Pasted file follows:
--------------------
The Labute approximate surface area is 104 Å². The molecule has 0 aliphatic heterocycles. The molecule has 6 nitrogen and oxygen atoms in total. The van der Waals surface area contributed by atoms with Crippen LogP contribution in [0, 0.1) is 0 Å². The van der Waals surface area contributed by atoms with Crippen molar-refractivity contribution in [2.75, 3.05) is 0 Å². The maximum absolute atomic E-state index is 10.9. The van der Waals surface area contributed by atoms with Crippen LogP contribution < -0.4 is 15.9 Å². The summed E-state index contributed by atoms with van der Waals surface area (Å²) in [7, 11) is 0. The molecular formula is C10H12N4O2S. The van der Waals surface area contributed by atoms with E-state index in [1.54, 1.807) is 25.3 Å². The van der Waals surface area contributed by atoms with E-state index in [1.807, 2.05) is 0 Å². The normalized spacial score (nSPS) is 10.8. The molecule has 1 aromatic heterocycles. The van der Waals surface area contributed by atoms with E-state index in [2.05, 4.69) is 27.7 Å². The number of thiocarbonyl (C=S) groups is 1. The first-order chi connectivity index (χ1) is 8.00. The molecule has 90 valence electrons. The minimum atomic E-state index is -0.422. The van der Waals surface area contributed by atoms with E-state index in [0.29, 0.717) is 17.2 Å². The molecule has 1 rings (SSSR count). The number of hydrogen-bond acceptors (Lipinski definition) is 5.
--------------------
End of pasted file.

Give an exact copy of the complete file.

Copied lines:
The Labute approximate surface area is 104 Å². The molecule has 0 aliphatic heterocycles. The molecule has 6 nitrogen and oxygen atoms in total. The van der Waals surface area contributed by atoms with Crippen LogP contribution in [0, 0.1) is 0 Å². The van der Waals surface area contributed by atoms with Crippen molar-refractivity contribution in [2.75, 3.05) is 0 Å². The maximum absolute atomic E-state index is 10.9. The van der Waals surface area contributed by atoms with Crippen LogP contribution < -0.4 is 15.9 Å². The summed E-state index contributed by atoms with van der Waals surface area (Å²) in [7, 11) is 0. The molecular formula is C10H12N4O2S. The van der Waals surface area contributed by atoms with E-state index in [1.54, 1.807) is 25.3 Å². The van der Waals surface area contributed by atoms with E-state index in [1.807, 2.05) is 0 Å². The normalized spacial score (nSPS) is 10.8. The molecule has 1 aromatic heterocycles. The van der Waals surface area contributed by atoms with E-state index in [2.05, 4.69) is 27.7 Å². The number of thiocarbonyl (C=S) groups is 1. The first-order chi connectivity index (χ1) is 8.00. The molecule has 90 valence electrons. The minimum atomic E-state index is -0.422. The van der Waals surface area contributed by atoms with E-state index in [0.29, 0.717) is 17.2 Å². The molecule has 1 rings (SSSR count). The number of hydrogen-bond acceptors (Lipinski definition) is 5.